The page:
Success with Stamina
Success with Stamina
A little blog about being a triathlon coach. Here you'll find a little diary about my activities as a coach, the performances of the people I work with and my thoughts and opinions on what makes athletes faster for longer.

Fun in the snow

AndyBby AndyBJan 6th 2010
So with all the snow, training becomes a little more difficult. Predictably as others have mentioned things really seem to grind to a halt around here, much less traffic on the roads and over the last couple of days I've been to a couple of supermarkets where it's been hard to buy a loaf of bread due to panic buying. Apparently heavy snow means the world stops turning? A little over the top possibly.

Anyway, I've been shuffling around both my training plan and in the snow today. Instead of riding to my coaching session at 6am this morning I ran in the snow and arrived looking pretty much like a snowman. Running home was even better fun as I was able to run around a very quite Bristol with hardly a car on the road. So not being an expert in this area, the technique for running in snow appears to be the following: Shorten your stride, lower your pace, maintain your cadence and you get a very similar cardiovascular effect. Perhaps those more accustomed to snow running can let me know? I'll then practise it once every 15 years when it snows like this.

Keep smiling, especially if you are in the snow :-)
Tags: snow
Trevervaby member: Treverva, Jan 6th 2010 20:54
In addition to the skills required to run in snow that you have identified is a good pair of winter training sneakers. I am not sure that you would find them in Bristol but perhaps in the North or Scotland. They are a running trainer that covers the ankle and has a very rough grip on the bottom. They are very comfortable and warm and keep you dry as the snow turns to slush. If you are going to get more snow it might be something to think about.
boomclarenby member: boomclaren, Jan 6th 2010 23:43
you've missed out the most necessary skill for snow/slush/ice running///the obligatory "hands-out-to-the-side-a-bit-like-a-little-girl-in-case-i-fall-over" technique, i definitely mastered that this evening around the downs.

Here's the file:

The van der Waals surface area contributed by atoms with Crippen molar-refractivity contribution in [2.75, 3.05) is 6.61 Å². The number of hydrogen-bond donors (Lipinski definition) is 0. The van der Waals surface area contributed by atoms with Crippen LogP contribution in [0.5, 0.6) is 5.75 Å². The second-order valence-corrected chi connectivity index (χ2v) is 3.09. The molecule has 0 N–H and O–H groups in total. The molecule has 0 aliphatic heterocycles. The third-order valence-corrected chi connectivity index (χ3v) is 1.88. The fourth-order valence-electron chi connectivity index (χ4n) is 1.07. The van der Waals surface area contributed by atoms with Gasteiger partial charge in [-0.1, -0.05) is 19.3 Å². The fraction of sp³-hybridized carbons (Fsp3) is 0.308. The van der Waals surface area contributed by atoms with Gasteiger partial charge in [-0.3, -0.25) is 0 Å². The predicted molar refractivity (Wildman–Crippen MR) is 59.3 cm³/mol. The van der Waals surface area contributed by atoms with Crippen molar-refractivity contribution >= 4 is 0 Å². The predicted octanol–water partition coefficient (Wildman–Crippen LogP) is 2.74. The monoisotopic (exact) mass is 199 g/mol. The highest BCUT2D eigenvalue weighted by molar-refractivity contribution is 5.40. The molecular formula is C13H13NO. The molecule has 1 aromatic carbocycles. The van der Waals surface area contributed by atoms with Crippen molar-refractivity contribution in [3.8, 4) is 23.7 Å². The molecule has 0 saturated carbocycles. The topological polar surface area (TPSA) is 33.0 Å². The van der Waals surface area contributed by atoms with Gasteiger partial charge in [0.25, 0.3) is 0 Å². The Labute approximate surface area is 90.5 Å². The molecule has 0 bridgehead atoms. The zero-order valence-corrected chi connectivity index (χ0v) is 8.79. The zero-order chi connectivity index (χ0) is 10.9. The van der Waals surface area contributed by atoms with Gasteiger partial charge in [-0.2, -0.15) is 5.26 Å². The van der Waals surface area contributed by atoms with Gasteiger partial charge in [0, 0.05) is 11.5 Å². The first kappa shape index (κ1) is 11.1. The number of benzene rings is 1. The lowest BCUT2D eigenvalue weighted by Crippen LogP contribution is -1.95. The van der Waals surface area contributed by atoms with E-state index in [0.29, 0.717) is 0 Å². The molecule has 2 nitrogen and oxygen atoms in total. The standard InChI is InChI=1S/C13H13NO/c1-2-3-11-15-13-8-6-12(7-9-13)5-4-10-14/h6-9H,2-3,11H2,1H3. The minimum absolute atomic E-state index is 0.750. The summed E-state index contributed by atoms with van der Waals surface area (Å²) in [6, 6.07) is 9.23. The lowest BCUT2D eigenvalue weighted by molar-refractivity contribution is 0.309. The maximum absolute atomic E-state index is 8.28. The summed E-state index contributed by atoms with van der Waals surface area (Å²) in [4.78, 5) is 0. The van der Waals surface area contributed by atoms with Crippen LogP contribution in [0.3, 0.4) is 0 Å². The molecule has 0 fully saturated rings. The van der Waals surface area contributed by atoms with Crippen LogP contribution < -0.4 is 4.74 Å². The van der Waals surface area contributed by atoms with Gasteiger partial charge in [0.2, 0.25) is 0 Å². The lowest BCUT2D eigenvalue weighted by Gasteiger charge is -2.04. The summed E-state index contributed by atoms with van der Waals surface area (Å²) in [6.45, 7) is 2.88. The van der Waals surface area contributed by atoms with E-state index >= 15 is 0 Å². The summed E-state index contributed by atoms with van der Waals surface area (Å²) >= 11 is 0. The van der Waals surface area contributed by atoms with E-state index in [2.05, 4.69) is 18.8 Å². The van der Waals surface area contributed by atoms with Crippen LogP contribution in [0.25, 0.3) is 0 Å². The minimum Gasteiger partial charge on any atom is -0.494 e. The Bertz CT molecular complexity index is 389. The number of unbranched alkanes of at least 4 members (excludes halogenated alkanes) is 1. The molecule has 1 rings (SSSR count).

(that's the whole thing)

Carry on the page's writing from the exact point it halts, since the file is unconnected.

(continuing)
it was awesome to run around bristol without a car in site, ashton court was pretty deserted to felt like i had to myself and the occasional dog that pottered by.
RichGby member: RichG, Jan 13th 2010 08:20
From experience (there has been snow/ice on the ground here in Beijing since November, and probably for the next 2 months....)

For running you need your centre of gravity pushed a little further back than normal. If you are leaning forward your feet will slip a lot more, but if you stand more upright, push your hips forward and lean back a little in your stride you get beter traction (probably good running technique anyway) Shorter strides definitely help.

As the temperature drops you definitely need a hat or ear muffs (basically anything to cover the ears) in case its cold enough to make them freeze.

You can actually go cycling in much lower temperatures than you imagine. In the UK the main problem with this is the moisture - frost, ice and snow make it too dangerous, but in dry climates like Beijing you can go out at -10 if you have the right kit on. They key is getting out on the road as fast as possible so you warm up. But try and go out when the sun is shining and not in the afternoon when the temperature starts to drop and the light fades.

Also - if you are running or cycling out below freezing be careful when you get back. You need to get out of your clothing and in the shower as soon as possible BUT! be careful because some of your body will be very cold so you need to warm up gradually.
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